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Legislative Assembly for the ACT: 1999 Week 13 Hansard (7 December) . . Page.. 3809 ..

MR STANHOPE: They are certainly worth considering. They must be considered, but I think they will occupy about half-an-hour of the department's time and half-an-hour of the Parliamentary Counsel's time. I just cannot get excited about them. One of the questions posed is: Should the direction to be given by Mr Humphries to the DPP extend to whether or not a seller of drugs is to be absolved or excluded? The answer quite clearly is no. Sellers and pushers of drugs are to be pursued with the full force of the law. It is a rhetorical question asked by the scrutiny of Bills committee. I can tell the scrutiny of Bills committee the answer to that question now. It is no. Pushers of drugs, sellers of drugs, are not to be excused in any circumstances. So I can dispose of point No. 1 simply. No.

The second point goes to this question of who shall use the facility. The amendments provide a whole regime requiring that there be detailed protocols. The answer is simple.

Mr Kaine: I take a point of order, Mr Speaker. I think the Leader of the Opposition is merely reiterating what he said before. I do not think he is adding much to the debate, and I am wondering how much latitude you are going to give him. As for expressions of opinion, he says we are going to deal with these matters, but he is still not giving the solution as to how he is going to do so, and I do not think it adds anything to the debate.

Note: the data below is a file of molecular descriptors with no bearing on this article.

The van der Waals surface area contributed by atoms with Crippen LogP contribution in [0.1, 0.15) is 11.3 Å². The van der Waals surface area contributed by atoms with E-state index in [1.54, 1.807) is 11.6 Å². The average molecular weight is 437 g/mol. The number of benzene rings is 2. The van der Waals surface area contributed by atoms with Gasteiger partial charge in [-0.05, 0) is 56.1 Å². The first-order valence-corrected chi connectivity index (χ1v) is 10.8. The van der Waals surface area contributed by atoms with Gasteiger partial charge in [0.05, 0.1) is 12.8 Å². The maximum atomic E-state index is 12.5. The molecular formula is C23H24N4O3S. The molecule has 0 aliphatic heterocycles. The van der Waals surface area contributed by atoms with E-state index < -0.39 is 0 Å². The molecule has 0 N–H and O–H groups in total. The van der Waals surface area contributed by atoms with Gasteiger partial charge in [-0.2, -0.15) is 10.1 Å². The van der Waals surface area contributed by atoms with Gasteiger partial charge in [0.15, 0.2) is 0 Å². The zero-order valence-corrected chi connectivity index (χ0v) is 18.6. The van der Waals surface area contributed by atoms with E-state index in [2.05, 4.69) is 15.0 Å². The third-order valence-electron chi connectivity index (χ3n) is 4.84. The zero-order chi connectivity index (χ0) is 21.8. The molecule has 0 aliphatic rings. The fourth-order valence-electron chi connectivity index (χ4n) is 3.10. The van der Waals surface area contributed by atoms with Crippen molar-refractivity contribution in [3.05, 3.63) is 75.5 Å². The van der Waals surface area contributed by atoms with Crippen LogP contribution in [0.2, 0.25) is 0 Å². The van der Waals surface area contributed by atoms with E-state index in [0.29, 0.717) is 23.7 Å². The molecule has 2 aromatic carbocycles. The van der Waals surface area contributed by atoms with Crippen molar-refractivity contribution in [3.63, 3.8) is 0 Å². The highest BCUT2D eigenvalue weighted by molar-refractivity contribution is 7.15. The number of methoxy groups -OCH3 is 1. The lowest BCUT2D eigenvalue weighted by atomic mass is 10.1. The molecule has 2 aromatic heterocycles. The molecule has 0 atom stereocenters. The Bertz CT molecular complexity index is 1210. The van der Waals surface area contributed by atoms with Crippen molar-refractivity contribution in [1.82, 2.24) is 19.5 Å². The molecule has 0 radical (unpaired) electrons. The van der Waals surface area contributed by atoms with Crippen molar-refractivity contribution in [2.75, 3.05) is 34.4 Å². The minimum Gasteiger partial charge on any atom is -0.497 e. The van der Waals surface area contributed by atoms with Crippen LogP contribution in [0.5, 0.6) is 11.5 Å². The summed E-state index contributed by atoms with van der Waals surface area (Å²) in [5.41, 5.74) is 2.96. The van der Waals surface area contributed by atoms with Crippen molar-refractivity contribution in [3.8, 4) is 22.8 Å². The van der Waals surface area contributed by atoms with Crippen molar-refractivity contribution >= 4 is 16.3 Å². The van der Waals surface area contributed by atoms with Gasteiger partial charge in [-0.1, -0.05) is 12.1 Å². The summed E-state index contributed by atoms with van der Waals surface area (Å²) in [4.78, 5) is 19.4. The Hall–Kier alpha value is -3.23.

MR SPEAKER: Members, I would remind you all that there is still no question before the chair. We have, however, spent something like an hour-and-a-quarter on this matter. I have no particular problem about how long we propose to stay here tonight or tomorrow morning, but others might like to consider it.

MR STANHOPE: Well, I will conclude shortly. Turning to point No. 4 and point No. 5 of the scrutiny of Bills committee's report, I will read out the concluding remark of the committee in relation to their fourth point of concern. The committee referred to the interrelationship between the Attorney-General's powers under section 20 of the Director of Public Prosecutions Act to issue a direction and the way in which it is proposed the direction be issued in this particular instance. What did the committee say about this interrelationship? This is whether or not it is a generic direction or a specific direction. I had always anticipated that it would be a generic description of the class of people against whom the DPP is not to proceed. The point is that the committee simply says:

This is, however, a point of some significance, and the matter might be clarified lest misunderstandings arise.

Let us clarify it so that misunderstanding does not arise. It is simple. The Office of Parliamentary Counsel, I think, can do it in five minutes. Perhaps I am doing them a disservice. They can do it in a minute. It is nothing. It is of no moment.

The final point that the committee makes goes once again to the nature of the Attorney-General's powers in relation to the issuing of directions. These are just non-issues. That is the point I make. I just think these things should be put in some context. People concerned about this simply need to read the scrutiny of Bills

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